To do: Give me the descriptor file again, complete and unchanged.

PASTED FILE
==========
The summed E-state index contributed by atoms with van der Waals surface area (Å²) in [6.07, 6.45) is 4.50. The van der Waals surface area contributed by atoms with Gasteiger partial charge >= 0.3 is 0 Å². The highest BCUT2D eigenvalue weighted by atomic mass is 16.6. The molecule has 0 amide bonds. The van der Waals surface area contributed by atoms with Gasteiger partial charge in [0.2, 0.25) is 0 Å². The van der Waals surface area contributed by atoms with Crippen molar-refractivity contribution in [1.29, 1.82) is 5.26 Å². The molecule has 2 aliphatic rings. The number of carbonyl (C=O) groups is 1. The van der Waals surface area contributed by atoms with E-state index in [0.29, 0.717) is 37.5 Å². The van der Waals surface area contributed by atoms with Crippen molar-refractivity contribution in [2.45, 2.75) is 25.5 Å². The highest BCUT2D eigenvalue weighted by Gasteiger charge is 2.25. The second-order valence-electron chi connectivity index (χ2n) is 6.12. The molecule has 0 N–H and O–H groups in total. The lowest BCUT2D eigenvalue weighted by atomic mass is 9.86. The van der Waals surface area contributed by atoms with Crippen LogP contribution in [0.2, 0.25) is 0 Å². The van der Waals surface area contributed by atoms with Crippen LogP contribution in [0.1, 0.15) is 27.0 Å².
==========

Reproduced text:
The summed E-state index contributed by atoms with van der Waals surface area (Å²) in [6.07, 6.45) is 4.50. The van der Waals surface area contributed by atoms with Gasteiger partial charge >= 0.3 is 0 Å². The highest BCUT2D eigenvalue weighted by atomic mass is 16.6. The molecule has 0 amide bonds. The van der Waals surface area contributed by atoms with Gasteiger partial charge in [0.2, 0.25) is 0 Å². The van der Waals surface area contributed by atoms with Crippen molar-refractivity contribution in [1.29, 1.82) is 5.26 Å². The molecule has 2 aliphatic rings. The number of carbonyl (C=O) groups is 1. The van der Waals surface area contributed by atoms with E-state index in [0.29, 0.717) is 37.5 Å². The van der Waals surface area contributed by atoms with Crippen molar-refractivity contribution in [2.45, 2.75) is 25.5 Å². The highest BCUT2D eigenvalue weighted by Gasteiger charge is 2.25. The second-order valence-electron chi connectivity index (χ2n) is 6.12. The molecule has 0 N–H and O–H groups in total. The lowest BCUT2D eigenvalue weighted by atomic mass is 9.86. The van der Waals surface area contributed by atoms with Crippen LogP contribution in [0.2, 0.25) is 0 Å². The van der Waals surface area contributed by atoms with Crippen LogP contribution in [0.1, 0.15) is 27.0 Å².